The City’s Affordable Requirements Ordinance (ARO) requires residential projects using city land to allocate at least 10 percent of units to low- or middle-income housing. However, developers are also able to pay a $100,000 “fee-in-lieu” per required unit to dip below this requirement. That money, in turn, goes to financing other housing expenses throughout the city, including off-site affordable housing and housing choice vouchers. This has caused the ARO to become contentious, as this “fee-in-lieu” option can leave communities without a sufficient amount of affordable housing, causing residents to be displaced.
The Homes for All Ordinance also requires one-to-one replacement for all demolished public housing.
Five of the candidates expressed support of the Homes for All ordinance, and several pitched additional ideas to bolster the two ordinances.
Johnson said that she is in favor of expanding the one-to-one replacement to homes lost to eminent domain, such as when Norfolk Southern engaged in compulsory purchases of privately owned land in order to expand their rail yard in Englewood. Johnson also proposed a community land trust, which is a non-profit organization that acquires public land to be developed by local residents, rather than by large businesses.
Meanwhile, Driver suggested increased rent control, and as part of his aldermanic office he would employ a “housing advocate,” whose job would be to report to residents on housing-relating developments and gather community feedback. Driver mentioned this proposal at the previous week’s forum as well, and also mentioned that the housing advocate would help to connect residents to legal resources.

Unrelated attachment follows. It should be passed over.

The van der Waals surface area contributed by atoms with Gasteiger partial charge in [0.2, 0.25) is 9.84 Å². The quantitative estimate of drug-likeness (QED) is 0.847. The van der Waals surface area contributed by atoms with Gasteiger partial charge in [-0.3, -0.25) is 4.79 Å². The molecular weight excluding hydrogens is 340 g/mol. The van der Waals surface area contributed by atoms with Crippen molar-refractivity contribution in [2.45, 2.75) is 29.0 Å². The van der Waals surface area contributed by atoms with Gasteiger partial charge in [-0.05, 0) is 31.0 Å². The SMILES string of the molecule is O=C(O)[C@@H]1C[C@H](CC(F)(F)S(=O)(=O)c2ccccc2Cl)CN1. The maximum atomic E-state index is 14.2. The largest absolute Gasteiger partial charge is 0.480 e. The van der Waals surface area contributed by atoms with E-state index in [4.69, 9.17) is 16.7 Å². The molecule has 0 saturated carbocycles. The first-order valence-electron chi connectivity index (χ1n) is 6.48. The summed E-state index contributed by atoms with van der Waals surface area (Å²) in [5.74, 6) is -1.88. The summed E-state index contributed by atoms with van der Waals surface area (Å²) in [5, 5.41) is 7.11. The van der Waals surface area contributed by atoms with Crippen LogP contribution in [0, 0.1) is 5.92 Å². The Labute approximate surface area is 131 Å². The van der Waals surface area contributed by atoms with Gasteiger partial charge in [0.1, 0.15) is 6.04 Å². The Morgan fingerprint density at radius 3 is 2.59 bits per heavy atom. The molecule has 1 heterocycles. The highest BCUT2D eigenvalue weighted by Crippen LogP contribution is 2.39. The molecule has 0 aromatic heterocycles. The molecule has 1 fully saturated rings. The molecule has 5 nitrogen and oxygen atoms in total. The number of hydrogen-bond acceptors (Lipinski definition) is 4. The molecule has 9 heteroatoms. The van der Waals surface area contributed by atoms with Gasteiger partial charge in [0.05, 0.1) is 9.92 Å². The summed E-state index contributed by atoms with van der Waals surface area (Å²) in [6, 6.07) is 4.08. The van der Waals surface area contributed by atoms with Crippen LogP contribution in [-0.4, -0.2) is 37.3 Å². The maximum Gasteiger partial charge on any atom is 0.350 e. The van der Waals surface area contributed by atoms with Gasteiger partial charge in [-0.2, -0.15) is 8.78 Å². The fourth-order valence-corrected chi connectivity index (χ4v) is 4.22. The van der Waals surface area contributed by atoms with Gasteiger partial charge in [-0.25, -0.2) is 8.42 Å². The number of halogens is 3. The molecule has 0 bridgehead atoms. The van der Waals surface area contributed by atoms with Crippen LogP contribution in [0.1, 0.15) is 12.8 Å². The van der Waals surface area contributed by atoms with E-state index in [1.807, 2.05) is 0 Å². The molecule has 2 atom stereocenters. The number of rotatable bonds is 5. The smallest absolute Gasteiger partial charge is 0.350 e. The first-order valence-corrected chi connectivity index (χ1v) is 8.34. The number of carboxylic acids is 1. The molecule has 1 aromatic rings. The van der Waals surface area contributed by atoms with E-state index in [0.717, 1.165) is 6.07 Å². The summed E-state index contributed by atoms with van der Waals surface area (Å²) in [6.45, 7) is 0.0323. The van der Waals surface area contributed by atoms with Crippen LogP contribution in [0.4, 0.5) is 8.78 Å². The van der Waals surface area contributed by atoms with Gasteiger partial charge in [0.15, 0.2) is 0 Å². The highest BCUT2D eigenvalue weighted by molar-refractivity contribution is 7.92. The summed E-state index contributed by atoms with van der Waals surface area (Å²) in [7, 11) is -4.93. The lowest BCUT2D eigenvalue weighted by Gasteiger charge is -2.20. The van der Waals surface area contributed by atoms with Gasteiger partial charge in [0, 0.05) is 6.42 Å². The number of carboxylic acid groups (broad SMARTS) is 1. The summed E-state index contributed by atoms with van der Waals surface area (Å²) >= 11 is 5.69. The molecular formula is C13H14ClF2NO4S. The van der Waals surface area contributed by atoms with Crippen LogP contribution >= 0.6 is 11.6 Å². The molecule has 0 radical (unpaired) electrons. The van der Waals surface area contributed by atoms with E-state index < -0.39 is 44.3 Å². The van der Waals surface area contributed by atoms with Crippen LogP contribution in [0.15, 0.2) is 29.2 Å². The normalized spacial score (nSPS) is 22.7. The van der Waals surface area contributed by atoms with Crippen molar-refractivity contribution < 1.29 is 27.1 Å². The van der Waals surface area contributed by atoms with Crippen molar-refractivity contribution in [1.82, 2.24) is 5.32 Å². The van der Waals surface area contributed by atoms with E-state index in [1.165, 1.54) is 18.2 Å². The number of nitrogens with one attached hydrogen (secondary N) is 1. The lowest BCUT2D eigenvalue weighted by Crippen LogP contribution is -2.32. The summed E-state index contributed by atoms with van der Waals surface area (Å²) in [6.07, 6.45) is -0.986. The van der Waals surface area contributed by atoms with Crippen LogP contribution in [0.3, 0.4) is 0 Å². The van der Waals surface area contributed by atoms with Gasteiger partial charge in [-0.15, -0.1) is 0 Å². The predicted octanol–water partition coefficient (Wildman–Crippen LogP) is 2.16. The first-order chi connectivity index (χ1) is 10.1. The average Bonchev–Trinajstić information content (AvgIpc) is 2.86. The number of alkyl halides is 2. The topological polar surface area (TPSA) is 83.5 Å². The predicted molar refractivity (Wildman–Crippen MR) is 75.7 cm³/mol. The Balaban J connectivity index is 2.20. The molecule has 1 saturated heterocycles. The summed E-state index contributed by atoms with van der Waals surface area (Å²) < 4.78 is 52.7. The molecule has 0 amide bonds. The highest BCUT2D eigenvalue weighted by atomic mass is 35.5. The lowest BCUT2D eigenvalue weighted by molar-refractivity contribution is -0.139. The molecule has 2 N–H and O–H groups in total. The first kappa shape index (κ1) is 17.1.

However, Hodari, a director of development for the CHA, said that she would first gauge the opinions of CHA residents before leaning one way or the other on the two ordinances, as some have found the services funded by in-lieu fees to be beneficial.
“Many families have used a housing choice voucher,” she said.
The candidates also addressed a question from activist Marilyn Harper about whether they supported reopening and fully funding the mental health facilities that have been closed in recent years. All six said they would.
“As a police officer, I have seen that we have a mental health concern here,” said Jennifer Maddox, who worked in the Chicago Police Department for 22 years. “I don’t want people with mental health issues to be caught up in the system.”
However, there was some disagreement among the candidates about how to fund these facilities. Johnson proposed a small property tax increase, by way of a referendum, to fund the expansion of mental health services.
Similar policies have already been enacted in other parts of the city. Last November, residents of Logan Square, Avondale, and Hermosa voted on the Expanded Mental Health Services referendum, which funded the construction of a new mental health clinic through a 0.025 percent property tax increase. That referendum passed with an overwhelming 86 percent majority.
Hodari expressed opposition to the tax hike and instead suggested lobbying the city and state for mental health funding. “I don’t support adding additional tax burdens on working families to achieve that goal,” she said.
Correction on Jan. 23, 2019, 10:32 a.m. CST:
A previous version of the article description incorrectly stated that Kevin Bailey was accused of fraud on his signature petition. It has been updated to reflect that he was accused of fraud in challenging other candidates' petitions.